The United States and Cuba signed a cancer treatment memorandum, opening doors for the two countries to exchange knowledge and best practices to study, monitor and to control cancer — a major health issue in both the nations, according to reports Friday.

Cuban Minister of Public Health Roberto Morales and U.S. Secretary of Health and Human Services Sylvia Burwell signed the deal in Havana. The move will reportedly facilitate Cuban-developed medicines to be sold in the U.S. after FDA approval.

“We want to move forward on this path,” Burwell said, according to TeleSur. “We want to work on both prevention and detection. We want to determine what the best tools are, improve knowledge of standard treatments and generate a response that will allow us to work on improving the service we provide to our people.”

U.S. health officials are looking forward to CimaVax — the first therapeutic cancer vaccine targeting lung cancer. The vaccine was developed in Cuba’s Center of Molecular Immunology after a 25-year research project and had undergone two trial phases. Lung cancer is one of the most common forms of cancer in America with about 224,390 new cases estimated in the country this year, according to the American Cancer Society.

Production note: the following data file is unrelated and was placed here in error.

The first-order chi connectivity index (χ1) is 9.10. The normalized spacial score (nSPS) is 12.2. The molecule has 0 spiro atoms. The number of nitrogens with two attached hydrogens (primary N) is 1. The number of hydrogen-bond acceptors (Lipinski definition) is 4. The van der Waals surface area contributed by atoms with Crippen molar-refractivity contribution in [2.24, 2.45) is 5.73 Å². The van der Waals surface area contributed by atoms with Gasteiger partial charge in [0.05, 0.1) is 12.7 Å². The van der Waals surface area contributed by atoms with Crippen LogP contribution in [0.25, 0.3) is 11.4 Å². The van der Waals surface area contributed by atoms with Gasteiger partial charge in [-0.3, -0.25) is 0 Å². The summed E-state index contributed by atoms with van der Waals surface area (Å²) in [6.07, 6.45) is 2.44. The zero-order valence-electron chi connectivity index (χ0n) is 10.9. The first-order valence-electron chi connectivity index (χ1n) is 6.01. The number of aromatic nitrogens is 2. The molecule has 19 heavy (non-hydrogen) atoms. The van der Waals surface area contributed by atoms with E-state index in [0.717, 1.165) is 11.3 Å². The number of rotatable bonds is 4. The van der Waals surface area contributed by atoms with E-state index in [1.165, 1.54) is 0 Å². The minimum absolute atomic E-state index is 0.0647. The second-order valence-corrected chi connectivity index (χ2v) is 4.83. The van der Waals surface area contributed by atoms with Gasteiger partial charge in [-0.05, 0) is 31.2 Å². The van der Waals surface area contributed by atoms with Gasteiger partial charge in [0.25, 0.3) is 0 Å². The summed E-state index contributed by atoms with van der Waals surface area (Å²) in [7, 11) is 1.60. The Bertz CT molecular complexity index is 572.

“The reason why it’s exciting is because we don’t have any treatment alternative for patients with recurring lung cancer, it would immediately help a lot of American patients,” Dr. Thomas Schwaab, chief of strategy, business development and outreach at Roswell Park Cancer Institute in Buffalo, New York, told Fox News Latino.

Despite all this, the deal has limitations given the financial and commercial barrier that continues to hurt Cuba after over five decades, according to TeleSur. The island nation presented a report this year, which showed that the U.S. blockade led to the loss of $753.7 billion.